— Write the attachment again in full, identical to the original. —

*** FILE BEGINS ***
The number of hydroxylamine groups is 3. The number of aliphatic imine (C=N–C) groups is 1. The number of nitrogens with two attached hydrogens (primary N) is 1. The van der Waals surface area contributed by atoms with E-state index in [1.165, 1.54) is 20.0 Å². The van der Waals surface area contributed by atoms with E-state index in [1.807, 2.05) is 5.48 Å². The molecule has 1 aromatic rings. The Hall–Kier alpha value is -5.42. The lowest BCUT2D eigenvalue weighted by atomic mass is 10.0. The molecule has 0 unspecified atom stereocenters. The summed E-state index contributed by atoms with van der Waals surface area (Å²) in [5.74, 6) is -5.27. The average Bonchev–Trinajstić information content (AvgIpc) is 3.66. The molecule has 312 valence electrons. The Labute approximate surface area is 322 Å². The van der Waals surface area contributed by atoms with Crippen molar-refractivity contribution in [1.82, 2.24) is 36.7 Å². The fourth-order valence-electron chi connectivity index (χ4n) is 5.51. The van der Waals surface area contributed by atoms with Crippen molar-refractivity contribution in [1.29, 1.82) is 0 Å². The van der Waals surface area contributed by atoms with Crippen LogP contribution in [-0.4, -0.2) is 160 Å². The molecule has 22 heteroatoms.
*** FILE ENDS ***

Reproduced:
The number of hydroxylamine groups is 3. The number of aliphatic imine (C=N–C) groups is 1. The number of nitrogens with two attached hydrogens (primary N) is 1. The van der Waals surface area contributed by atoms with E-state index in [1.165, 1.54) is 20.0 Å². The van der Waals surface area contributed by atoms with E-state index in [1.807, 2.05) is 5.48 Å². The molecule has 1 aromatic rings. The Hall–Kier alpha value is -5.42. The lowest BCUT2D eigenvalue weighted by atomic mass is 10.0. The molecule has 0 unspecified atom stereocenters. The summed E-state index contributed by atoms with van der Waals surface area (Å²) in [5.74, 6) is -5.27. The average Bonchev–Trinajstić information content (AvgIpc) is 3.66. The molecule has 312 valence electrons. The Labute approximate surface area is 322 Å². The van der Waals surface area contributed by atoms with Crippen molar-refractivity contribution in [1.82, 2.24) is 36.7 Å². The fourth-order valence-electron chi connectivity index (χ4n) is 5.51. The van der Waals surface area contributed by atoms with Crippen molar-refractivity contribution in [1.29, 1.82) is 0 Å². The van der Waals surface area contributed by atoms with Crippen LogP contribution in [-0.4, -0.2) is 160 Å². The molecule has 22 heteroatoms.